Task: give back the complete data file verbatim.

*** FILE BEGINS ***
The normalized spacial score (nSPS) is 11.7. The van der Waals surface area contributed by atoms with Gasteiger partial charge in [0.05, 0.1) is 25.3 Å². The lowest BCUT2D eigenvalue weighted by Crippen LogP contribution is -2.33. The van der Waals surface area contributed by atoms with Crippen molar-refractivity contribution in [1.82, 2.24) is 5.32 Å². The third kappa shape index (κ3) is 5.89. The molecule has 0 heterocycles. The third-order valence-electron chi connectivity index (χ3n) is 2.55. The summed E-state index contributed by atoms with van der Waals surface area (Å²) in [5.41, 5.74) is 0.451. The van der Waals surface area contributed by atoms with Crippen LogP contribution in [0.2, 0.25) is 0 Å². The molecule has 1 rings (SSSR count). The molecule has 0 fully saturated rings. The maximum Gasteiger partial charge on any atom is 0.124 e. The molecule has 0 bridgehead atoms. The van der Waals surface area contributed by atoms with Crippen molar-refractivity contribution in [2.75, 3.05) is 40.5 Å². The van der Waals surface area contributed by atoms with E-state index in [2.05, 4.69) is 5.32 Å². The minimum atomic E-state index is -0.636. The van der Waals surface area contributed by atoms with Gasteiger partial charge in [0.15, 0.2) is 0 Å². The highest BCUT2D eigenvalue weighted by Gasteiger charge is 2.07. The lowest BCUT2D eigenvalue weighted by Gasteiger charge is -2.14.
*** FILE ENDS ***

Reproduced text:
The normalized spacial score (nSPS) is 11.7. The van der Waals surface area contributed by atoms with Gasteiger partial charge in [0.05, 0.1) is 25.3 Å². The lowest BCUT2D eigenvalue weighted by Crippen LogP contribution is -2.33. The van der Waals surface area contributed by atoms with Crippen molar-refractivity contribution in [1.82, 2.24) is 5.32 Å². The third kappa shape index (κ3) is 5.89. The molecule has 0 heterocycles. The third-order valence-electron chi connectivity index (χ3n) is 2.55. The summed E-state index contributed by atoms with van der Waals surface area (Å²) in [5.41, 5.74) is 0.451. The van der Waals surface area contributed by atoms with Crippen LogP contribution in [0.2, 0.25) is 0 Å². The molecule has 1 rings (SSSR count). The molecule has 0 fully saturated rings. The maximum Gasteiger partial charge on any atom is 0.124 e. The molecule has 0 bridgehead atoms. The van der Waals surface area contributed by atoms with Crippen molar-refractivity contribution in [2.75, 3.05) is 40.5 Å². The van der Waals surface area contributed by atoms with E-state index in [2.05, 4.69) is 5.32 Å². The minimum atomic E-state index is -0.636. The van der Waals surface area contributed by atoms with Gasteiger partial charge in [0.15, 0.2) is 0 Å². The highest BCUT2D eigenvalue weighted by Gasteiger charge is 2.07. The lowest BCUT2D eigenvalue weighted by Gasteiger charge is -2.14.